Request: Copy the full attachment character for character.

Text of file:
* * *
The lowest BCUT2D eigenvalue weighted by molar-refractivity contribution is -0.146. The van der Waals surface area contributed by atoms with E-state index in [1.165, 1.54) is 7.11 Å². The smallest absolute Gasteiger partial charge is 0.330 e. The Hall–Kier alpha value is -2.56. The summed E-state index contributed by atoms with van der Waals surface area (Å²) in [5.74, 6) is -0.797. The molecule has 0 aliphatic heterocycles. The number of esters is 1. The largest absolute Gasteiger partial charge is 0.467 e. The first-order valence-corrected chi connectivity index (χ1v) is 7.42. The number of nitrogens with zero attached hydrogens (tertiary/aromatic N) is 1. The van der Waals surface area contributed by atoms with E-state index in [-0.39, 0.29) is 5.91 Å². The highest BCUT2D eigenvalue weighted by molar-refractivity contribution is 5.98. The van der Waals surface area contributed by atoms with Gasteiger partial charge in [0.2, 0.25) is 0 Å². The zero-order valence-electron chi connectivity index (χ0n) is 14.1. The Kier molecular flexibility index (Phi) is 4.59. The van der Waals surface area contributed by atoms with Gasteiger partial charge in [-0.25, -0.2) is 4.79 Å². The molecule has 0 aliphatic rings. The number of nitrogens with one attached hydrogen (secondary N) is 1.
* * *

The lowest BCUT2D eigenvalue weighted by molar-refractivity contribution is -0.146. The van der Waals surface area contributed by atoms with E-state index in [1.165, 1.54) is 7.11 Å². The smallest absolute Gasteiger partial charge is 0.330 e. The Hall–Kier alpha value is -2.56. The summed E-state index contributed by atoms with van der Waals surface area (Å²) in [5.74, 6) is -0.797. The molecule has 0 aliphatic heterocycles. The number of esters is 1. The largest absolute Gasteiger partial charge is 0.467 e. The first-order valence-corrected chi connectivity index (χ1v) is 7.42. The number of nitrogens with zero attached hydrogens (tertiary/aromatic N) is 1. The van der Waals surface area contributed by atoms with E-state index in [-0.39, 0.29) is 5.91 Å². The highest BCUT2D eigenvalue weighted by molar-refractivity contribution is 5.98. The van der Waals surface area contributed by atoms with Gasteiger partial charge in [0.2, 0.25) is 0 Å². The zero-order valence-electron chi connectivity index (χ0n) is 14.1. The Kier molecular flexibility index (Phi) is 4.59. The van der Waals surface area contributed by atoms with Gasteiger partial charge in [-0.25, -0.2) is 4.79 Å². The molecule has 0 aliphatic rings. The number of nitrogens with one attached hydrogen (secondary N) is 1.